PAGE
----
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December 1, 2008

Stopped Short

When things are going really badly, blame a conspiracy. It's been a standard move in the playbook of third-world dictators, cult leaders, and the unwashed guy on every college campus fighting the military-industrial complex. And now conspiracy theory has come to Wall Street.

As the financial sector began imploding in early September, we quickly learned that it wasn't some toxic stew of bad luck and bad judgment that brought Wall Street to its knees. It wasn't a bizarre perfect storm of unfortunate and unforeseeably linked events. We were told the bank failures were caused by a secret society of short sellers.

Short sellers were deliberately driving each financial stock down, in a bold and successful attempt to create a run on the bank. Thanks to the removal of the uptick rule, there was no market mechanism to stop them. And thanks to the lack of a disclosure rule, the vast short-selling conspiracy could remain cloaked behind a veil of hedge fund confidentiality, laughing anonymously in their glass and brushed aluminum offices while American capitalism burned.

After this narrative of the evil short sellers moved from the street corner to the corner office, on the morning of Friday, Sept. 19, we awoke to learn that short selling for a list of financial stocks had been completely banned. The list went way, way beyond the 19 financial stocks in a previous July emergency order, quickly metastasizing to include a huge chunk of the overall U.S. stock market. The banned list swelled to almost 1,000 stocks, including leading financial companies like CVS drugstores and Goodyear Tire & Rubber, which wisely stopped the shorts from causing a run on steel-belted radials.

Those damn ruthless shorts were themselves stopped short. So, what happened? Was the vicious cycle of fear and greed finally over? Did the sun rise that morning on a new era of upwardly mobile stock prices? Was a shortless America a stronger America? What followed was a fascinating experiment in market dynamics and market structure. Similar to George Bailey in that classic holiday movie, "It's a Wonderful Life," we got a rare gift: the chance to see what the markets would look like had the shorts never been born at all.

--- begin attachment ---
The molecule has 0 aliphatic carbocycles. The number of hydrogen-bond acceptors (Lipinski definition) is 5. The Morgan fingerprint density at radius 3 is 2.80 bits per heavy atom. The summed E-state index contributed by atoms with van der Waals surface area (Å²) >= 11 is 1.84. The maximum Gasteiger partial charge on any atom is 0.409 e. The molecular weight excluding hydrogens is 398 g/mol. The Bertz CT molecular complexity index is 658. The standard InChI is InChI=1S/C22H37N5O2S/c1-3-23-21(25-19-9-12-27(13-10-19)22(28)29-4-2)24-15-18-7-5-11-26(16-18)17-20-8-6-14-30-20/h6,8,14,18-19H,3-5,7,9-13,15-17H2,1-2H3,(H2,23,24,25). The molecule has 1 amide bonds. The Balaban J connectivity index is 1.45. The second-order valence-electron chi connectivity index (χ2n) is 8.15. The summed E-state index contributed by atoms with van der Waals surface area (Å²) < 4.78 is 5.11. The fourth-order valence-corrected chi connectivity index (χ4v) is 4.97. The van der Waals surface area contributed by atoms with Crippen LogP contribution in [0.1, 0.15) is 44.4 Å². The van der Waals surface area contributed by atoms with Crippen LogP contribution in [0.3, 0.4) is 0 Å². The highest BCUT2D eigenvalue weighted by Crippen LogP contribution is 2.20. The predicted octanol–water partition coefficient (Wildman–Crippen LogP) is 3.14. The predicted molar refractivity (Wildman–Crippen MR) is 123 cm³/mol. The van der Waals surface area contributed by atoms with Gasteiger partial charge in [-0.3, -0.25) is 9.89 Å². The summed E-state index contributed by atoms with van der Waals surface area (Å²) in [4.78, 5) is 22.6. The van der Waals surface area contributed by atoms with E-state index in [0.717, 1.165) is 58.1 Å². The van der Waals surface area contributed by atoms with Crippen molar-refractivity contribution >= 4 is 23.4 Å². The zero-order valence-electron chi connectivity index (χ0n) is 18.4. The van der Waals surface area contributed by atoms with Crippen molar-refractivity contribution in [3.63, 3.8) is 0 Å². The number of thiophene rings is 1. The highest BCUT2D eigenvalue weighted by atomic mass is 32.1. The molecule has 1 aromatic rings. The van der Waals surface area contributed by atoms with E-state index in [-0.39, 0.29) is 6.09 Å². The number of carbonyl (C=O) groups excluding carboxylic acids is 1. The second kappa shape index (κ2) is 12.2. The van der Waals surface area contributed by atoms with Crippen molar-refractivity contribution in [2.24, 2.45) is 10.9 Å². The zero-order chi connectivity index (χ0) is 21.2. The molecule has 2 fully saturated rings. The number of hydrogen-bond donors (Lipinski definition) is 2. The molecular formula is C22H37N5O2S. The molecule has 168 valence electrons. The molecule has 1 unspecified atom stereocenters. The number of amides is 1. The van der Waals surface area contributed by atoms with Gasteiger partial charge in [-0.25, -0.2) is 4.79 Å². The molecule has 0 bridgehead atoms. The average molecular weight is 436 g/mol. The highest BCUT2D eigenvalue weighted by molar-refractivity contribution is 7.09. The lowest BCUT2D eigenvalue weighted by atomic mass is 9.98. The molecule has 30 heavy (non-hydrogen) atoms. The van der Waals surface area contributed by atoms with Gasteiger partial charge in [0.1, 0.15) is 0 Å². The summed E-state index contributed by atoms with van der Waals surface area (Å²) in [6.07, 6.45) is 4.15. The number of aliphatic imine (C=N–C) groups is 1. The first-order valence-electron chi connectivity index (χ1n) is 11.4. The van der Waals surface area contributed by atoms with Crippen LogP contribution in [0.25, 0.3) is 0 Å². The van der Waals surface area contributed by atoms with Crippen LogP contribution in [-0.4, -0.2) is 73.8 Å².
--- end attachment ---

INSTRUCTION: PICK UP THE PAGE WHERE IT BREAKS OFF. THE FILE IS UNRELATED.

In a surprise to some, for the 14 trading days that short selling was banned, the market was not pretty. The empirical data clearly show that the ban led to higher bid/ask spreads, lower overall volume and increased trading costs for both institutional and retail investors. Furthermore, the ban was likely one of the causes of the extreme volatility in the period that followed.

The fundamental problem with restricting short selling is that there is a massive amount of money in market-neutral "long/short" hedge funds, and virtually no money in funds that are net short. The Credit Suisse/Tremont Hedge Fund Index as of August 2008 showed only 0.7 percent of hedge funds to be net short. In other words, virtually all hedge funds live up to the name. For the vast majority of funds, for every dollar they are short, they are long another dollar. Take away their ability to go short, and you have also taken away their ability to go long.

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